My family has been vacationing in Hawaii for about twelve years. I wouldn’t say we’ve seen everything, but we’ve seen a lot. We’ve gone parasailing and snorkeling and four-wheeling and horseback riding. We’ve been to the volcanoes and the botanical gardens and to the top of Mauna Kea to see the telescopes. We have our “usual” restaurants and always stay at the same resort in Waikaloa, where fortunately for me, my parents own a timeshare.
The first time Brett and I went to Hawaii together was back in 2005, when my parents invited him to join us on our family vacation. That invitation for Brett (who was only my boyfriend at the time) meant one thing and one thing only: they approved. Boyfriends were rarely invited on family day trips, let alone Hawaiian vacations.
We went parasailing together on that trip and I got so sick on the ride back that I ended up puking off the side of the boat while Brett gently patted my back. That was the first (but certainly not last) time he saw me throw up. At the time, we were right in that perfect middle-part of a dating relationship. We were incredibly comfortable with each other, but there was still a hint of mystery in the air, marked by tiny, subtle attempts to impress each other. After my vomiting episode, and after Brett had an allergic reaction to shellfish a few nights later, our relationship unintentionally went to the next level, where that sort of thing is totally normal.
Hawaii is full of memories for me. There was the time we went to Maui with Brett’s parents after I graduated college, and we threw a foam football back and forth on the beach while our shoulders got sunburnt. Brett’s dad watched us from a lounge chair, wearing a blue polo tucked into khaki pants with white shoes and white socks, of course. I think we got him into swim trunks a couple times on that trip, but mostly he stuck to his regular attire. There was the time Brett and I went to the Big Island just the two of us and it was the most relaxing week of my entire life, full of days spent by the pool sipping strawberry-banana smoothies and reading complete books in an afternoon’s sitting. There was the time we went to Kauai to celebrate Megan and Stefan’s wedding and danced and drank mai tais while it sprinkled a warm rain. Just nine months ago, we were in Maui, rubbing sunscreen all over my pregnant belly and writing Everett’s name in the sand.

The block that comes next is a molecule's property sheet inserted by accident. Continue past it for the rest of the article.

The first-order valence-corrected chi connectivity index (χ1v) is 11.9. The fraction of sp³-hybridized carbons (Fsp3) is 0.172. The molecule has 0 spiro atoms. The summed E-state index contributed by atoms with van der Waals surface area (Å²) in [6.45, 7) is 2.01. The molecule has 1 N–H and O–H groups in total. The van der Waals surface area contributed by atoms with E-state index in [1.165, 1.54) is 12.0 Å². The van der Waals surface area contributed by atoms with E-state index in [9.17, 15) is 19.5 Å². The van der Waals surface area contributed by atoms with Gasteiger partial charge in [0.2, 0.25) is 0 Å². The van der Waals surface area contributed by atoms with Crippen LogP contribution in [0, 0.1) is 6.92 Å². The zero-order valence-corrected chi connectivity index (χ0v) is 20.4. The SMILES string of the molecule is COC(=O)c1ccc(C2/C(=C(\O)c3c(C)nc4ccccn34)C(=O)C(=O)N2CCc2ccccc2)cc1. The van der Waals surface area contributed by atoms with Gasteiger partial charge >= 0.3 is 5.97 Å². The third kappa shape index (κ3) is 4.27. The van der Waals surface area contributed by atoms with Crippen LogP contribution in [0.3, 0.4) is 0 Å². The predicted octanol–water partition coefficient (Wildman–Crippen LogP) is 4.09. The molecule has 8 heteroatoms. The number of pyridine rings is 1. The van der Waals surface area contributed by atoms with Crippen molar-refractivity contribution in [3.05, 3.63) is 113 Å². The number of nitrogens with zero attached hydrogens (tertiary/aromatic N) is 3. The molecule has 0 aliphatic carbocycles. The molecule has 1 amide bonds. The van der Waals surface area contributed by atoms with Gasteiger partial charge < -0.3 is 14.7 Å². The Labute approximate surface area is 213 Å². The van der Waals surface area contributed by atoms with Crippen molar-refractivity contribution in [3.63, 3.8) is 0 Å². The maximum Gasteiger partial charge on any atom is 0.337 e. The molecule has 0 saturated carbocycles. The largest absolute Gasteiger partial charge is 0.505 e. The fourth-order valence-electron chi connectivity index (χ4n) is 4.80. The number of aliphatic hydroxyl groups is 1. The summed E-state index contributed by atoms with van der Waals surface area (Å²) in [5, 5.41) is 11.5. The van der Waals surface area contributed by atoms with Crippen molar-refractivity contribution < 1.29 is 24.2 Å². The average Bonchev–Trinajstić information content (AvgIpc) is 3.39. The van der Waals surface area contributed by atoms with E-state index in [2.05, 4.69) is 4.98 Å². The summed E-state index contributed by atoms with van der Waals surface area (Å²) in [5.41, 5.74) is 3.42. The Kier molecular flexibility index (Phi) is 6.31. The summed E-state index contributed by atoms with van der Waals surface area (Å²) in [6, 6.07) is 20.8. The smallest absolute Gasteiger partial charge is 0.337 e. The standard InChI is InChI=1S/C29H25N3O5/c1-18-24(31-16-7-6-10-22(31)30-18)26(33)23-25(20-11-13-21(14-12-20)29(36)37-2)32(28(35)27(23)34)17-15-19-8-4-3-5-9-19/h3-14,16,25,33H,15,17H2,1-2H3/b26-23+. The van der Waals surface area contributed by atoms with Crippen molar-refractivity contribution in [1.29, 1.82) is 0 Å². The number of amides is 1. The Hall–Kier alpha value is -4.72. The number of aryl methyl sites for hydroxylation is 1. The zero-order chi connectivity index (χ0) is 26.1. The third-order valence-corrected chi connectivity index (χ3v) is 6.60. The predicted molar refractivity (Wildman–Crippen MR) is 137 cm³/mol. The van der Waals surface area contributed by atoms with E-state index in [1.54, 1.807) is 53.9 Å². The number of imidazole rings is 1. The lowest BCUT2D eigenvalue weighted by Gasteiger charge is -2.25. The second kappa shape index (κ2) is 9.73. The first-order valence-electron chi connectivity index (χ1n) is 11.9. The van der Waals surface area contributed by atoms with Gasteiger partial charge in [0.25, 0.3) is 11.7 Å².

Yes, Hawaii has been my home away from home for as long as I can remember, and I hope to make it a special place for Everett too. There is something to be said for the escape-ness of Hawaii, the constant atmosphere of relaxation. Everything is slower there, in a good way.
This trip was both familiar and different. The palm trees still swayed to the hum of the wind; the air still smelled of salt water and sunscreen. Hawaii was familiar, but we were different—most noticeably marked by our seven giant pieces of luggage and screaming infant on the plane. We were that family now.
Poor Everett was sick the first half of the trip, covered in snot and crankier than usual. Brett and I adjusted to the time change quickly, but were still up at 5:00am every morning at the all too familiar sound of Everett’s hungry cry. Our days revolved around his naps and afternoons at the pool were often cut short. Any time we were at a restaurant, someone had to be bopping him around or scattering toys on the table or walking him in the stroller so he wouldn’t make a scene. Thank goodness my parents were there to help because I probably would have cried without them.
I’m learning that vacations and adventures during this season will never be the same as the old season, the just-the-two-of-us season, and for better and for worse, that’s how it’s supposed to be. We’ve traded the joy of sleeping in for the joy of dipping Everett’s toes in the sand, and while it’s not particularly peaceful or relaxing, it is special and whole in its own sort of way.
And for that, I am thankful.